Despite slow sales and eroding profits, Jaguar continues to adhere to an ambitious future product plan. The new XJ has just arrived, but the brand has lots more excitement in store, with a new sports car that will be more affordable than the XK and retro models that revive Jaguar greats from the past.
XE sports car: The only all-new model the brand is determined to push through over the next five years is a compact sports car, the spiritual successor to the E-type. A senior manager explains: "The idea is to build a lightweight, front-engine, two-plus seater that will initially be a canvas-top roadster and then logically also a coupe. Priced slightly above the Boxster/Cayman, this reincarnation of the iconic E-type aims squarely at the Porsche 911.
"Assets over its designated rival," the manager continues, "include more benign handling balance and more generous space utilization. Like the 911, the modern E-type would be powered exclusively by six-cylinder engines."
The powerplant of choice is a new V-6, which may eventually also be offered in high-performance 3.5-liter guise rated at about 450 hp. Although Jaguar currently lacks a dual-clutch transmission, such a gearbox could be sourced from a supplier to complement the regular six-speed manual.
Tentatively labeled XE, the new sports car also would be offered as a more spacious two-plus-two coupe and a hard-core R version, all coming within twenty-four months of the initial launch in 2013. To keep costs down, R&D is reportedly working on a common components matrix for the XE and the next XK, which will burnish its upmarket image by adding a supercar version to take on the Porsche 911 GT2. Both the XE and the new XK would be loosely linked to the next-generation XF, which will utilize considerably more aluminum. Product planners expect an annual sales volume of 20,000 cars for the XK and double that for the XE.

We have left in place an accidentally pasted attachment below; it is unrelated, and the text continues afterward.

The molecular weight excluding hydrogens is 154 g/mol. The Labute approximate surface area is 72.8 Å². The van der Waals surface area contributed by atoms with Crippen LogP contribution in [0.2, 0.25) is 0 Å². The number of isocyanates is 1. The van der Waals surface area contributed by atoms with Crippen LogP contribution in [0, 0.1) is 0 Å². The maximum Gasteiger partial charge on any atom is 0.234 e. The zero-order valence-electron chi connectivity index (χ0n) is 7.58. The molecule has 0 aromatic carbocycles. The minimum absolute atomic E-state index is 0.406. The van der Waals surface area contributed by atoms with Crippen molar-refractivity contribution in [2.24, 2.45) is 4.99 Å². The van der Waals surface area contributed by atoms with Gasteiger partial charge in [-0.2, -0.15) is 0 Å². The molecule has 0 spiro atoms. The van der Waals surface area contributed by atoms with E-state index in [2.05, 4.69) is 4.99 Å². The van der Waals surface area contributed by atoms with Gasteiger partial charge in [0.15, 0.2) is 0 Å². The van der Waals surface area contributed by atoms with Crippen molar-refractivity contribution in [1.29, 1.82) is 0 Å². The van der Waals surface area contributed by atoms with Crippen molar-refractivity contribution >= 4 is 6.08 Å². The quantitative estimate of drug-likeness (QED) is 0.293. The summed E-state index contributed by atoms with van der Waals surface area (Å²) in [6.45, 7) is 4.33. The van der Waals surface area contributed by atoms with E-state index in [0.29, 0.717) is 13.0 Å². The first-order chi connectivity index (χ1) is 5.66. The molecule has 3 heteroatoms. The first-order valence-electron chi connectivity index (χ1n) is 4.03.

Although the project is still in the planning stages, Jaguar is already preparing a business case to build a limited batch of re-created classics like C- and D-types and perhaps even certain E-types. The cars, to be developed and built under the direction of the company's R performance division, combine vintage looks with modern drivetrain and chassis elements. Priced between 150,000 and 350,000 apiece (approximately $250,000 and $600,000), these copied classics would be reliable daily drivers dressed up like the original all-time greats. Although many carmakers have pondered such a scheme before, Jaguar is remarkably driven to pull it off. If the concept turns out to be financially viable, more affordable retro models like the Mark II or the XJ coupe might be added at a later stage. The first of the re-creation cars, the D-type, could appear as soon as 2012.